My Day On a Muppet Movie Set

Published: September 9, 2008
Categories: Feature, Reports

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About a week ago, I found a post on a Brooklyn Heights blog with an image of a notice on a lamp post saying that “Muppets Prod, Inc.” would be filming in the area on Monday morning. Being a Brooklynite myself, I couldn’t pass up the opportunity to see real live Muppets, as I’m sure none of us could. So I woke myself up extra early and bustled down to the Heights for what I hoped would be a good show.

For those who don’t know, “Letters to Santa” (working title) is a Muppet Christmas movie set to premiere on NBC this holiday season. According to the description written on a notice: “Our characters are forced to give up their Christmas vacation plans, of escaping the NY snow, to help get Santa’s lost mail into his hands before Christmas Eve.” I don’t know about you, but I’m gripping the arms of my easy chair already!

I showed up at 8:00am and stood on a street corner in front of a Cosby-esque brownstone and watched as 16 people stood in the late summer heat wearing winter coats, hats, and scarves. There was no doubt about it, this was a Christmas movie. A synagogue had been altered slightly to look like a US post office. The people all stood impatiently as a mailman drove his van up to the building, walked up the stairs, and went back to do it all over again. And again. And again. I forget that when making a real film, one take is never enough. The repetition made me dizzy.

But still, no Muppets to be seen. That’s when I saw Steve Whitmire and Bill Barretta, and a minute later, Kirk Thatcher. Now, people who know me well know that I’m fearless when it comes to talking to celebrities on the street. I’ve approached many here in New York, and most of them are happy for the attention. But when Steve and Bill walked past, I suddenly turned to a nervous ball of sweat and shakies. Crap! There goes my chance. Might as well go home, head in my hands.

Knowing the fuzzy ones were nearby, I wouldn’t even think of leaving until I saw a Muppet, so I stayed. I waited until Kermit made his little green face shown, followed immediately by Piggy, Fozzie, Gonzo, Camilla, Pepe, and a team of rat carolers (adorned with tiny reindeer antlers). They went through a scene a few times and while I marveled at the fact that there were real Muppets mere feet away, I noticed that the crowd around me grew and grew. Parents were holding their kids up in the air to see Miss Piggy, kids were refusing to go to the playground (lest they miss the frog do something funny), and adults were dumbfounded that this was actually happening in their neighborhood. One woman in particular was completely unfazed, as Brad Pitt was two blocks away just last year. Psshh, girl didn’t know what she was talking about: Frog always trumps Pitt.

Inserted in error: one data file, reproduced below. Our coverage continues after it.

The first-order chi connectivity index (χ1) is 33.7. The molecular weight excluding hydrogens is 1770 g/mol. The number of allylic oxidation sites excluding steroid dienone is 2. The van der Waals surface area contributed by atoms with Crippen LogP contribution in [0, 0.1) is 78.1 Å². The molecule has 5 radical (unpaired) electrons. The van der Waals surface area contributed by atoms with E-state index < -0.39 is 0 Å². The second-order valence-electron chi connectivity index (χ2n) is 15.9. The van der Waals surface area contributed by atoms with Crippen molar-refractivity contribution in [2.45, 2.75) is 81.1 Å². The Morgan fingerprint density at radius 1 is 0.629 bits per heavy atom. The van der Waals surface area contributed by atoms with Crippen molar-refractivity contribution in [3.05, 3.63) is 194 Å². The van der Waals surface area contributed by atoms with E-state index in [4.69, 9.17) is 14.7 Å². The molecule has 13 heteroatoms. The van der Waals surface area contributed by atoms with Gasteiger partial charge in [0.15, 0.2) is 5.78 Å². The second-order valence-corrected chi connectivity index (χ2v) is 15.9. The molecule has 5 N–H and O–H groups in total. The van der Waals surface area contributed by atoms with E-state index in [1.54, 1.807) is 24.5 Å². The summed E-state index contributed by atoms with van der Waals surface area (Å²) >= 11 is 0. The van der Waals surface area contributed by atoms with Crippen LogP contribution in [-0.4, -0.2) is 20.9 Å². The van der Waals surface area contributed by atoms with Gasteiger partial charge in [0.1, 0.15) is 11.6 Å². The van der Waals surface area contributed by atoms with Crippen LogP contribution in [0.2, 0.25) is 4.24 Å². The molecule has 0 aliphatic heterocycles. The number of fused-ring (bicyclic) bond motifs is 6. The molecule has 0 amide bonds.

During a pause in filming, Steve brought Kermit into the crowd to say hi to some of the kids (he did this several times during the day, and while this might get tiring to you or me, he seemed to find a new delight with every child he made smile, and rightly so) when I finally found the courage to introduce myself. He shook my left hand since Kermit was sitting on his right, and said that he loves (Hi Steve!), but he really must get back to filming and he’ll try and stop for a conversation later. Ok, that might have been a very polite blowoff, but at least he was enthusiastic.

During the next pause in filming, the crew took an ice cream break (ye gods, I want to work for these people!). Steve came and found me in the crowd. Come on, he said, I’ll introduce you to the guys. I didn?’t care who “the guys” were, I’d be following. Steve then introduced me to Martin Robinson, Tyler Bunch, Noel MacNeal, and Matt Vogel (Hi guys!). They were kind enough to chat with me for a while. Unfortunately, they didn’t have much info on upcoming productions (which was what most of my prepared questions involved), but I did get a lot of behind-the-scenes tidbits.

For example: Martin Robinson has no idea that people know what he looks like, as evidenced by the fact that I congratulated him on his recent marriage before he said his name. Puppet designer Jane Gootnick is the one responsible for the recent appearance of The Swedish Chef’s wedding ring. Dave Goelz performs, and has always performed, the eyes for Sweetums via remote. Martin Robinson was able to have his wedding on the Sesame Street stoop for free because nobody had ever asked before (though he did have to pay three unions since they were using a TV studio). And so on and so forth.

While we were milling about, an entourage of large black cars filled the street. None of us had any idea what was going on. Then New York Mayor Mike Bloomberg stepped out and readied himself for a cameo in the movie. Someone mentioned that he must be filling the role listed as “Handsome Celebrity Male” in the script. Well, they’re about half right (Sorry, Mike! I couldn’t resist). Then, just as quick as he appeared, Mr. Mayor fled into the night, joining David Dinkins and Ed Koch on the list of New York Mayors with articles on the Muppet Wiki. Yeah, I’m sure that’s why he agreed to it.